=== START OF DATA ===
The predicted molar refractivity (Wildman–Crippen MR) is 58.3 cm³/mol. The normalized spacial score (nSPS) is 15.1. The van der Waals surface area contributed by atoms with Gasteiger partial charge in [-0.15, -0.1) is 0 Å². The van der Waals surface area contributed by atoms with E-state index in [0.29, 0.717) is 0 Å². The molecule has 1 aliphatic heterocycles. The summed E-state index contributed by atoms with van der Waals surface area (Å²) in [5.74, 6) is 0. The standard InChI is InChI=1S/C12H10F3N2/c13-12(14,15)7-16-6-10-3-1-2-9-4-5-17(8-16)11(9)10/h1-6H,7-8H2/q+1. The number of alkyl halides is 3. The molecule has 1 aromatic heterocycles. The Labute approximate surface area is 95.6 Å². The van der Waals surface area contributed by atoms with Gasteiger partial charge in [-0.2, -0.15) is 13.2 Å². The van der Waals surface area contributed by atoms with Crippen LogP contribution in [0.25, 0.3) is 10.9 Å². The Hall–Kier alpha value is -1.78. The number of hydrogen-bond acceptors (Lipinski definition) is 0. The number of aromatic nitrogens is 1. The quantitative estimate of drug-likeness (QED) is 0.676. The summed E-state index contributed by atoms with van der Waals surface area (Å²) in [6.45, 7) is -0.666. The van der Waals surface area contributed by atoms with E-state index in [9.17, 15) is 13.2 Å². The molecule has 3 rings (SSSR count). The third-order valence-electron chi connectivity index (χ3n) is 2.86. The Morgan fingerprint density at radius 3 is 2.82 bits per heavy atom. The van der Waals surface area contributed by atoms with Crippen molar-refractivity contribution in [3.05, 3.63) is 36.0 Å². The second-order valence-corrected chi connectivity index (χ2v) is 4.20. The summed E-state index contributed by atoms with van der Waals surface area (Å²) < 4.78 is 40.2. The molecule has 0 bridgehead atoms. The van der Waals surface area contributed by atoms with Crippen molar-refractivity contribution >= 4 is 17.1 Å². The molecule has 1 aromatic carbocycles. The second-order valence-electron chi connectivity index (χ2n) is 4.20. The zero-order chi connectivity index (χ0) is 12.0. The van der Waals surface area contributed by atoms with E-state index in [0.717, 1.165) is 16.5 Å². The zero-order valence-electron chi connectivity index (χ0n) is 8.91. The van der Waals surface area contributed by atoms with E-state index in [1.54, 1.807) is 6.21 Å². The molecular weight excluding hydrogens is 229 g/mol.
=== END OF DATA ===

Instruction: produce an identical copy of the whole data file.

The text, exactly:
The predicted molar refractivity (Wildman–Crippen MR) is 58.3 cm³/mol. The normalized spacial score (nSPS) is 15.1. The van der Waals surface area contributed by atoms with Gasteiger partial charge in [-0.15, -0.1) is 0 Å². The van der Waals surface area contributed by atoms with E-state index in [0.29, 0.717) is 0 Å². The molecule has 1 aliphatic heterocycles. The summed E-state index contributed by atoms with van der Waals surface area (Å²) in [5.74, 6) is 0. The standard InChI is InChI=1S/C12H10F3N2/c13-12(14,15)7-16-6-10-3-1-2-9-4-5-17(8-16)11(9)10/h1-6H,7-8H2/q+1. The number of alkyl halides is 3. The molecule has 1 aromatic heterocycles. The Labute approximate surface area is 95.6 Å². The van der Waals surface area contributed by atoms with Gasteiger partial charge in [-0.2, -0.15) is 13.2 Å². The van der Waals surface area contributed by atoms with Crippen LogP contribution in [0.25, 0.3) is 10.9 Å². The Hall–Kier alpha value is -1.78. The number of hydrogen-bond acceptors (Lipinski definition) is 0. The number of aromatic nitrogens is 1. The quantitative estimate of drug-likeness (QED) is 0.676. The summed E-state index contributed by atoms with van der Waals surface area (Å²) in [6.45, 7) is -0.666. The van der Waals surface area contributed by atoms with E-state index in [9.17, 15) is 13.2 Å². The molecule has 3 rings (SSSR count). The third-order valence-electron chi connectivity index (χ3n) is 2.86. The Morgan fingerprint density at radius 3 is 2.82 bits per heavy atom. The van der Waals surface area contributed by atoms with Crippen molar-refractivity contribution in [3.05, 3.63) is 36.0 Å². The second-order valence-corrected chi connectivity index (χ2v) is 4.20. The summed E-state index contributed by atoms with van der Waals surface area (Å²) < 4.78 is 40.2. The molecule has 0 bridgehead atoms. The van der Waals surface area contributed by atoms with Crippen molar-refractivity contribution >= 4 is 17.1 Å². The molecule has 1 aromatic carbocycles. The second-order valence-electron chi connectivity index (χ2n) is 4.20. The zero-order chi connectivity index (χ0) is 12.0. The van der Waals surface area contributed by atoms with E-state index in [0.717, 1.165) is 16.5 Å². The zero-order valence-electron chi connectivity index (χ0n) is 8.91. The van der Waals surface area contributed by atoms with E-state index in [1.54, 1.807) is 6.21 Å². The molecular weight excluding hydrogens is 229 g/mol.